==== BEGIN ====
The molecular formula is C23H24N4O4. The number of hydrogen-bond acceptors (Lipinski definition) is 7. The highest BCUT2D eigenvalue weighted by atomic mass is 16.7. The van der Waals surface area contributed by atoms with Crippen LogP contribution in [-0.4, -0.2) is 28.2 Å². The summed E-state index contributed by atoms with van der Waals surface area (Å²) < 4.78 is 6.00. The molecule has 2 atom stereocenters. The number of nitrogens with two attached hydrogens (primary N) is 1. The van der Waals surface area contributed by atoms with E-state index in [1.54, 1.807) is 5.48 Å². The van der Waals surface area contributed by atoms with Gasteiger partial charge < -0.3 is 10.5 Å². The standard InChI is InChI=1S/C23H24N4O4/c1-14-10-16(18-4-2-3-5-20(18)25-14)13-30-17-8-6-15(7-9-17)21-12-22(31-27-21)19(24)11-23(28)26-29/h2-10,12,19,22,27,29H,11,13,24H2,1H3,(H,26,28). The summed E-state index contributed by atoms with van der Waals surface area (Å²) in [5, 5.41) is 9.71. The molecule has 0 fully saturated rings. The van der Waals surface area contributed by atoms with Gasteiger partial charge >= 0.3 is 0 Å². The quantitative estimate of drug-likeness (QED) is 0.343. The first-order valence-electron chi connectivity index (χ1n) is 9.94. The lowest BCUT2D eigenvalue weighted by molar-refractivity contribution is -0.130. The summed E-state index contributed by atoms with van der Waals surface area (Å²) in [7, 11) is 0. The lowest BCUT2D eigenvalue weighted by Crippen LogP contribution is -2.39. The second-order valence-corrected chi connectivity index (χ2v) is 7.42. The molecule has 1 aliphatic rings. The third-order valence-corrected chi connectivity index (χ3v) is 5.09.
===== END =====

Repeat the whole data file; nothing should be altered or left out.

The molecular formula is C23H24N4O4. The number of hydrogen-bond acceptors (Lipinski definition) is 7. The highest BCUT2D eigenvalue weighted by atomic mass is 16.7. The van der Waals surface area contributed by atoms with Crippen LogP contribution in [-0.4, -0.2) is 28.2 Å². The summed E-state index contributed by atoms with van der Waals surface area (Å²) < 4.78 is 6.00. The molecule has 2 atom stereocenters. The number of nitrogens with two attached hydrogens (primary N) is 1. The van der Waals surface area contributed by atoms with E-state index in [1.54, 1.807) is 5.48 Å². The van der Waals surface area contributed by atoms with Gasteiger partial charge < -0.3 is 10.5 Å². The standard InChI is InChI=1S/C23H24N4O4/c1-14-10-16(18-4-2-3-5-20(18)25-14)13-30-17-8-6-15(7-9-17)21-12-22(31-27-21)19(24)11-23(28)26-29/h2-10,12,19,22,27,29H,11,13,24H2,1H3,(H,26,28). The summed E-state index contributed by atoms with van der Waals surface area (Å²) in [5, 5.41) is 9.71. The molecule has 0 fully saturated rings. The van der Waals surface area contributed by atoms with Gasteiger partial charge >= 0.3 is 0 Å². The quantitative estimate of drug-likeness (QED) is 0.343. The first-order valence-electron chi connectivity index (χ1n) is 9.94. The lowest BCUT2D eigenvalue weighted by molar-refractivity contribution is -0.130. The summed E-state index contributed by atoms with van der Waals surface area (Å²) in [7, 11) is 0. The lowest BCUT2D eigenvalue weighted by Crippen LogP contribution is -2.39. The second-order valence-corrected chi connectivity index (χ2v) is 7.42. The molecule has 1 aliphatic rings. The third-order valence-corrected chi connectivity index (χ3v) is 5.09.